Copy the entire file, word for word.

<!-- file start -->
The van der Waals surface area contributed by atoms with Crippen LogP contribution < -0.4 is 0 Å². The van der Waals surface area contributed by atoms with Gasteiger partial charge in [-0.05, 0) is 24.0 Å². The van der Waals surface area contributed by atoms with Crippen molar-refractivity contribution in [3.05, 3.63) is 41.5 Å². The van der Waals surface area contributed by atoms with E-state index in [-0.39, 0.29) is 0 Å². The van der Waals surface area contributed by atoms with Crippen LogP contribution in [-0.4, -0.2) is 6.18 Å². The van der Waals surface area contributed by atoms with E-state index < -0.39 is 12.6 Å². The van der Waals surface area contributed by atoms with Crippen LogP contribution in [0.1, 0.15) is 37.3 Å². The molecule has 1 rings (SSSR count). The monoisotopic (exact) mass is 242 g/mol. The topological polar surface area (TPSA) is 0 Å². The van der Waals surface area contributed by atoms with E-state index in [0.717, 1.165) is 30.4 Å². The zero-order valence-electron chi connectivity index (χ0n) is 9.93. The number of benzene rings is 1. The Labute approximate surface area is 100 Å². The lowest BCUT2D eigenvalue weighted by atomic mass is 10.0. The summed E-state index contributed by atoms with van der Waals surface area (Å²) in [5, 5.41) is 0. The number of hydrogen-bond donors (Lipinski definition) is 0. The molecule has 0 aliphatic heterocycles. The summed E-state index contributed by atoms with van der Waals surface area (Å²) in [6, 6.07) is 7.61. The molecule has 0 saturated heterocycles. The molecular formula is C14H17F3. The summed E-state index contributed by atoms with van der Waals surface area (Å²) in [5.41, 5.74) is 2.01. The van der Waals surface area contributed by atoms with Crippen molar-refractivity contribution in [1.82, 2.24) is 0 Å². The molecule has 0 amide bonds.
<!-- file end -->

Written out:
The van der Waals surface area contributed by atoms with Crippen LogP contribution < -0.4 is 0 Å². The van der Waals surface area contributed by atoms with Gasteiger partial charge in [-0.05, 0) is 24.0 Å². The van der Waals surface area contributed by atoms with Crippen molar-refractivity contribution in [3.05, 3.63) is 41.5 Å². The van der Waals surface area contributed by atoms with E-state index in [-0.39, 0.29) is 0 Å². The van der Waals surface area contributed by atoms with Crippen LogP contribution in [-0.4, -0.2) is 6.18 Å². The van der Waals surface area contributed by atoms with E-state index < -0.39 is 12.6 Å². The van der Waals surface area contributed by atoms with Crippen LogP contribution in [0.1, 0.15) is 37.3 Å². The molecule has 1 rings (SSSR count). The monoisotopic (exact) mass is 242 g/mol. The topological polar surface area (TPSA) is 0 Å². The van der Waals surface area contributed by atoms with E-state index in [0.717, 1.165) is 30.4 Å². The zero-order valence-electron chi connectivity index (χ0n) is 9.93. The number of benzene rings is 1. The Labute approximate surface area is 100 Å². The lowest BCUT2D eigenvalue weighted by atomic mass is 10.0. The summed E-state index contributed by atoms with van der Waals surface area (Å²) in [5, 5.41) is 0. The number of hydrogen-bond donors (Lipinski definition) is 0. The molecule has 0 aliphatic heterocycles. The summed E-state index contributed by atoms with van der Waals surface area (Å²) in [6, 6.07) is 7.61. The molecule has 0 saturated heterocycles. The molecular formula is C14H17F3. The summed E-state index contributed by atoms with van der Waals surface area (Å²) in [5.41, 5.74) is 2.01. The van der Waals surface area contributed by atoms with Crippen molar-refractivity contribution in [1.82, 2.24) is 0 Å². The molecule has 0 amide bonds.